African-American center finds new home

November 15, 1996|By Katherine Marks | Katherine Marks,CONTRIBUTING WRITER

The Howard County African American Cultural Center -- told )) to vacate its location beside The Mall in Columbia -- has found a new home. But rental costs at the location will force the center to begin charging admission.

By tomorrow, the center will finish moving its 3,000 books, 90 replicated inventions and eight mannequins to a building on Vantage Point Road in Columbia's Town Center.

The center's new location -- the top two stories of the Howard County Red Cross chapter house -- will open to the public the first week of December.

The center had been in the One Commerce Center building beside the mall for three years. But Koll Management, which has managed the high-rise for the past year, told the center it would have to start paying $2,000 a month to hold onto its lease, said Wylene Burch, the center's director.

During the three years at the site, the center had only paid utilities, which never cost more than $400, Burch said.

At its new location, the center will pay $1,000 a month in rent in addition to utilities. The new expenses will mean the center will have to start charging admission: $2.50 for adults and $1.50 for children.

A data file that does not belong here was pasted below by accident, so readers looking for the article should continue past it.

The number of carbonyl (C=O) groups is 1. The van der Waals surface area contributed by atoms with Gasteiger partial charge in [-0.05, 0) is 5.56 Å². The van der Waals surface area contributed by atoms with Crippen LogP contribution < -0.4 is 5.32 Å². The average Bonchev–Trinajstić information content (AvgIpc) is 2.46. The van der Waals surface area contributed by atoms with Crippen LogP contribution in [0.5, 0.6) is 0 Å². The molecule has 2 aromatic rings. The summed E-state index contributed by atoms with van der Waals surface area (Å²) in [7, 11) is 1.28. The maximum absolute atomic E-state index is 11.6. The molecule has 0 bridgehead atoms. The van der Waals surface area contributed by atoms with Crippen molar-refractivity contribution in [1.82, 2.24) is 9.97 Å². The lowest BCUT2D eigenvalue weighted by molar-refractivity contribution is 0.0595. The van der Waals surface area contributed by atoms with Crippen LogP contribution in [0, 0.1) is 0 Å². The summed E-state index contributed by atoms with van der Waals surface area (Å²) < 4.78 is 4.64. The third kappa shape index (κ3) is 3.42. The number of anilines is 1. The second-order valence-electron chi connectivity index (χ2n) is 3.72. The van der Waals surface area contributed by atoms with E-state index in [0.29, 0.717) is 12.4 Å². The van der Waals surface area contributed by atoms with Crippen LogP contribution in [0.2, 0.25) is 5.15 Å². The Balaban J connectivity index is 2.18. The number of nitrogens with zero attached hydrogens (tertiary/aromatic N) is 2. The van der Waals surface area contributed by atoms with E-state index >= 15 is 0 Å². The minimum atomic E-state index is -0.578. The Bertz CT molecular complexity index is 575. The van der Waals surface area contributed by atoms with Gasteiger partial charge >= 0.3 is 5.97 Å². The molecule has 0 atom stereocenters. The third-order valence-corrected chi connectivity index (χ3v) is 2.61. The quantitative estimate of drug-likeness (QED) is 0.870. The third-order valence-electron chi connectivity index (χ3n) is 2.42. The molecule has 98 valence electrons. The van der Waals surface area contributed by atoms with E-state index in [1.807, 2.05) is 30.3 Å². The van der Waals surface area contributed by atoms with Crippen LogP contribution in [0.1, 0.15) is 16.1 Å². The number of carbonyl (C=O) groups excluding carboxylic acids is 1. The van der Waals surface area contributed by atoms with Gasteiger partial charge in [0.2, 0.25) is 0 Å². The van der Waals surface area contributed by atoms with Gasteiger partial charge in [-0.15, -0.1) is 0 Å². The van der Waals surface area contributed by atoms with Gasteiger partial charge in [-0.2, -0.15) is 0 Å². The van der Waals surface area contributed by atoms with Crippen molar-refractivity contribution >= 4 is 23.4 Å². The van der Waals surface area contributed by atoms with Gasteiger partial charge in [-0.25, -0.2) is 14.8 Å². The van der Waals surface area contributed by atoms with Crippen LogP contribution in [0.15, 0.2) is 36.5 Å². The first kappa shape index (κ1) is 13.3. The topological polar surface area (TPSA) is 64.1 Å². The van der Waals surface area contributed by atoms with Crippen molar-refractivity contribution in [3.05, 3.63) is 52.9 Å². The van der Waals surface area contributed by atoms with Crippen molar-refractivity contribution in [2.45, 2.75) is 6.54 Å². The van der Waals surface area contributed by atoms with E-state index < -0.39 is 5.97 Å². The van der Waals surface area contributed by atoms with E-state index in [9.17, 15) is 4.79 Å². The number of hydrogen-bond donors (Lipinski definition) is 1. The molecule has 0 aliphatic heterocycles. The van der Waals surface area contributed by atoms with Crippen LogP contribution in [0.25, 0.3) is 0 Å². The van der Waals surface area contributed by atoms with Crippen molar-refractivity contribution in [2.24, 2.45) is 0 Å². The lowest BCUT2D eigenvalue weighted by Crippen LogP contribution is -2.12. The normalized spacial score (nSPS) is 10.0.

Burch said yesterday that the move saved something more important than money. She said if the deal had fallen through, the center's artifacts would have wound up in storage.

A small army of volunteers has been packing the center's goods all week. "It's a big project, considering they're not getting paid," Burch said.

Nearly 100 contributors keep the nonprofit organization running by donating time and money and organizing fund-raisers, she said.

The center began as a labor of love for Burch. She began collecting books by black authors while her family was living in Berlin, Germany, where her husband was stationed in the U.S. Army, to keep her own children informed of American events. And she kept collecting.

When Burch retired in 1987, she organized her collection and took it on tour. For the first three years, the center was a series of exhibits without a permanent home.

The center now has a library and a museum with exhibits on black children, art and music and black sports and military figures.

Pub Date: 11/15/96

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